A gene is a part of a DNA molecule that codes for just one polypeptide, and in humans alone there is an estimated 140,000 genes. The genome is the total information in one cell, the set of genes for that organism.
Transfer RNA (tRNA, picture below), are free molecules within the cytoplasm - in the picture at the location marked with 'a' is the anticodon, three unpaired bases, and each tRNA thus bonds with a particular amino acid. These amino acids are also free within the cytoplasm and bond at the point β in the diagram under the control of enzymes.
- 1. Inside the nucleus, the DNA double helix unwinds to expose a sequence of nitrogenous bases.
- 2. Transcription - a copy of the strand is made of messenger ribonucleic acid (mRNA) which, following transcription, travels out of the nucleus through a pore in the nuclear envelope, into the main body of the cell, where protein synthesis occurs.
- 3. The mRNA couples with the small subunit of the ribosome. Transfer RNA (tRNA), brings free amino acids to the ribosome.
- 4. The anticodon present on the tRNA recognises the codon present on the mRNA string (copied from the DNA string in the nucleus), and the ribosome adds the amino acid to the growing polypeptide chain, cleaving it away from the tRNA. This process is known as translation.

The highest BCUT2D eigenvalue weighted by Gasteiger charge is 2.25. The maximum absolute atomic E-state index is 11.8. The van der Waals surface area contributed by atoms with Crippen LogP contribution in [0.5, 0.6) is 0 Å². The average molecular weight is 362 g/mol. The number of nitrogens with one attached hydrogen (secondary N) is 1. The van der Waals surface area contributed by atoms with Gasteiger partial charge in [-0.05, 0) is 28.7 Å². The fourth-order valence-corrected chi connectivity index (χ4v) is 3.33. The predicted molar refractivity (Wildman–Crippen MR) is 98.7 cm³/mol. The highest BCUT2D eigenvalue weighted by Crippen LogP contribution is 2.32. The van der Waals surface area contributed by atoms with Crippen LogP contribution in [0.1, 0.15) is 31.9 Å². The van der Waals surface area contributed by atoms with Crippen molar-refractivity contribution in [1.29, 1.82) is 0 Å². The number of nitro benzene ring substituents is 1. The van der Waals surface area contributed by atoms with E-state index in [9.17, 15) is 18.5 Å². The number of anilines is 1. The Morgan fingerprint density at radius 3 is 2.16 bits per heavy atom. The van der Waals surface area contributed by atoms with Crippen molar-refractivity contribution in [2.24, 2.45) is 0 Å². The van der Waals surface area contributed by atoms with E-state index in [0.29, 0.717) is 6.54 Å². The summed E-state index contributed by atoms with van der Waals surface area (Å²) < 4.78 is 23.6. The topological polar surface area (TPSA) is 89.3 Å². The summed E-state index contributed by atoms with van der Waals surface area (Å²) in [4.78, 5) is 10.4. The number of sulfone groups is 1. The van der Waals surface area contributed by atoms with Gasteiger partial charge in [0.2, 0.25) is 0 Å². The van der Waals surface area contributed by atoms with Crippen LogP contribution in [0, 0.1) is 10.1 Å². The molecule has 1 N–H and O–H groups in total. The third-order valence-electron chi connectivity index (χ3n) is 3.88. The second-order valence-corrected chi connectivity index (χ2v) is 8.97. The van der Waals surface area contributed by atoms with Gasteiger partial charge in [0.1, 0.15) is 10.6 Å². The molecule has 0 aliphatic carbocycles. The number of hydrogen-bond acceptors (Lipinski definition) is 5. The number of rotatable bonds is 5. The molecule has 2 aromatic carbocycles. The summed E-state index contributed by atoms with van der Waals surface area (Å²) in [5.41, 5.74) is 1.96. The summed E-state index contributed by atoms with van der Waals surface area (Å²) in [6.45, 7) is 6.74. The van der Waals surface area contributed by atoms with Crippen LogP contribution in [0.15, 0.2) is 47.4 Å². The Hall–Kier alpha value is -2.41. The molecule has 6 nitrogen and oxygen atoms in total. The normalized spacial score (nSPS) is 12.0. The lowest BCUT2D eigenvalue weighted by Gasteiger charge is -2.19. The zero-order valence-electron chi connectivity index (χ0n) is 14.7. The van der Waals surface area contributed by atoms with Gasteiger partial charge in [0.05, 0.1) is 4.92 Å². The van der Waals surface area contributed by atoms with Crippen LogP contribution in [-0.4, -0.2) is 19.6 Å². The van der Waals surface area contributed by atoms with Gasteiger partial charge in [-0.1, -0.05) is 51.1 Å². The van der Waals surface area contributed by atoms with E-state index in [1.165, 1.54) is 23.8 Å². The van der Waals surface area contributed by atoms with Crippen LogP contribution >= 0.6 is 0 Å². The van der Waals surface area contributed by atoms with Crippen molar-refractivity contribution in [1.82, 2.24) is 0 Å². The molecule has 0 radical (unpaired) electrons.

- 5. As the polypeptide chain grows, it folds to form a protein.
See picture: 
Since 1950, when we first determined protein synthesis as well as semi-conservative replication, we have progressed to the level where we can now change and insert DNA into cells. A good example of this is industrial insulin production.
Diabetes mellitus is most often caused by the persons pancreas not being able to produce insulin, and victims of diabetes type I (insulin-dependent diabetes) need regular injections of insulin to survive. This insulin used to come from the pancreases of animals, such as cows or pigs - this was expensive, more risky as the insulin was not human insulin and people had ethical objections. So something had to be done - science to the rescue. The insulin gene was extracted, inserted into a bacterial vector, multiplied and extracted, details follow.
The insulin gene